In Wursten the share of the population employed in agriculture is reciprocal to the population density. Thus in the less densely settled area in the west about 11% of the population are employed in agriculture, in the eastern part (around the Autobahn) less than 8% are in agriculture, in the northern part (Cuxhaven) less than 5 % and in the most densely settled area in and around Bremerhaven less than 2 % are employed in agriculture (figures for the year 1987).

4.2 Settlement development
The urban growth of Lower Saxony has been analysed for the years from 1871 up to the regional reformation of 1972 and then further on until 1993. In Bremen and Hamburg the population has doubled between 1821 and 1871. In Cuxhaven on the other hand the population only increased by about 17%. Because of the situation of Cuxhaven, on the outskirts of the metropolitan regions the population is stagnating or even declining.

In the BBR’s analysis of the trends of spatial development from June 2005 the Land Wursten belongs to the regions where the population and employment development are characterised by a slight decrease because of its location near the growth centre of Bremen.

According to the regional report for northern Germany 2005 (NIW) the population density in the western part of the Land Wursten is very sparse, with figures of between 50 and 100 people per km². Further to the east towards the Autobahn the density reaches 100 – 200 people/ km². In the south, in and around the town of Bremerhaven the density is highest with more than 500 people/ km², and in and around Cuxhaven the density goes up to 300-500 people/ km². In 2004 approximately 50% of the workers in Bremerhaven commuted to the town, the corresponding figure for Cuxhaven is between 10% and 25%..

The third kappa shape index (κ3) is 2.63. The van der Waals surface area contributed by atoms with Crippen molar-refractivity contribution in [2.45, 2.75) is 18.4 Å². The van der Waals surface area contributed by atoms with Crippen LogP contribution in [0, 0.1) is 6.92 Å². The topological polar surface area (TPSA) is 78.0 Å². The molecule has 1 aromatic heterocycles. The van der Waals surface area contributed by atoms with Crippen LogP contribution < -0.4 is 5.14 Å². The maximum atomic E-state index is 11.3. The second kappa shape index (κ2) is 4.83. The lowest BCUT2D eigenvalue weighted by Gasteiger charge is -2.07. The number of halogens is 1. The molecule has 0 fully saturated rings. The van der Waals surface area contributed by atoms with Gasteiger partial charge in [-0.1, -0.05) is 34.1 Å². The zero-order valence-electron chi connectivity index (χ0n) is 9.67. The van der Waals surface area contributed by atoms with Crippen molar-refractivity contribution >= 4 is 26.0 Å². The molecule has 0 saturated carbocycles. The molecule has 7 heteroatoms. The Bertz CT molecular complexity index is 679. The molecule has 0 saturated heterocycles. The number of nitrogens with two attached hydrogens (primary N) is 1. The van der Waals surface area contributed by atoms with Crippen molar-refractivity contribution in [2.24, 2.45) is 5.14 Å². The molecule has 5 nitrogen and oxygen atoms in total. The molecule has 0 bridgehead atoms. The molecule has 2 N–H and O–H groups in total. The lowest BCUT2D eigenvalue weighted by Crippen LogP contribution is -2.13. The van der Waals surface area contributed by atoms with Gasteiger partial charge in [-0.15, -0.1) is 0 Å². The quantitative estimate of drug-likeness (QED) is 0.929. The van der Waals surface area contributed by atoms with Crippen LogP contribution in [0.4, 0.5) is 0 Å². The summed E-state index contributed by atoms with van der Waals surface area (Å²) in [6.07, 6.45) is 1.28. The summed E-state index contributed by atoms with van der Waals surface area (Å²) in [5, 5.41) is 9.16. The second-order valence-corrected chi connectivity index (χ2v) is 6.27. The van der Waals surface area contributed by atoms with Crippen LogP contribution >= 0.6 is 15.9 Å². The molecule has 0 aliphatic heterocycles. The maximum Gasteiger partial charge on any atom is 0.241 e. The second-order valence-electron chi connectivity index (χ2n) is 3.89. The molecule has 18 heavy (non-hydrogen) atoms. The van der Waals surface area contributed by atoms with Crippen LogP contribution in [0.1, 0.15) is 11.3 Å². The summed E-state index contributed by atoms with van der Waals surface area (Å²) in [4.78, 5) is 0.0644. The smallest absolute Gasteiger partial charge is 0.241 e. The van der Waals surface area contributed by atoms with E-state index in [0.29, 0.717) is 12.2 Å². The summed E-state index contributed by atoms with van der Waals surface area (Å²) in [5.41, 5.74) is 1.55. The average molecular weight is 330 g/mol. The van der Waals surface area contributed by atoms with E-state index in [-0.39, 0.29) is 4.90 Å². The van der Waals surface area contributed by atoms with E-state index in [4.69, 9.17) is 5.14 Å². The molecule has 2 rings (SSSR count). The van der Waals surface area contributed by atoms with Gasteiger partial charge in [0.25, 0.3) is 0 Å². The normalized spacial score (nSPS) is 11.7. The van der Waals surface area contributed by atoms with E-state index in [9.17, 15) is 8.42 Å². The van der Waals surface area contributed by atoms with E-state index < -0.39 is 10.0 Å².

In the Land Wursten it is possible to study at the national maritime academy or at the Hochschule Bremerhaven. Furthermore within the commuting radius there are the University of Hamburg, the technical colleges of Buxtehude (less than 1000 students), Elsfleth (less than 1000) and Oldenburg (1000-5000) as well as the state-approved FH Ottersberg (less than 1000). In the region in and around Cuxhaven and Bremerhaven there are 7 secondary schools.

In this rural area there is a large number of ecclesiastic and regional education centres. The cultural life is characterised by museums and local clubs. In Bremerhaven, Bremen and Hamburg there are several theatres, whilst in Cuxhaven there is a Niederdeutsche Bühne (lower German theatre). The nearest national theatres are situated west of the Weser, in Oldenburg and Wilhelmshaven.

Wursten belongs to the Association of Stade (Landschaftsverband Stade). It is part of the national park “Wurster Wattenmeer“ on the coast of Cuxhaven and the lower Elbe.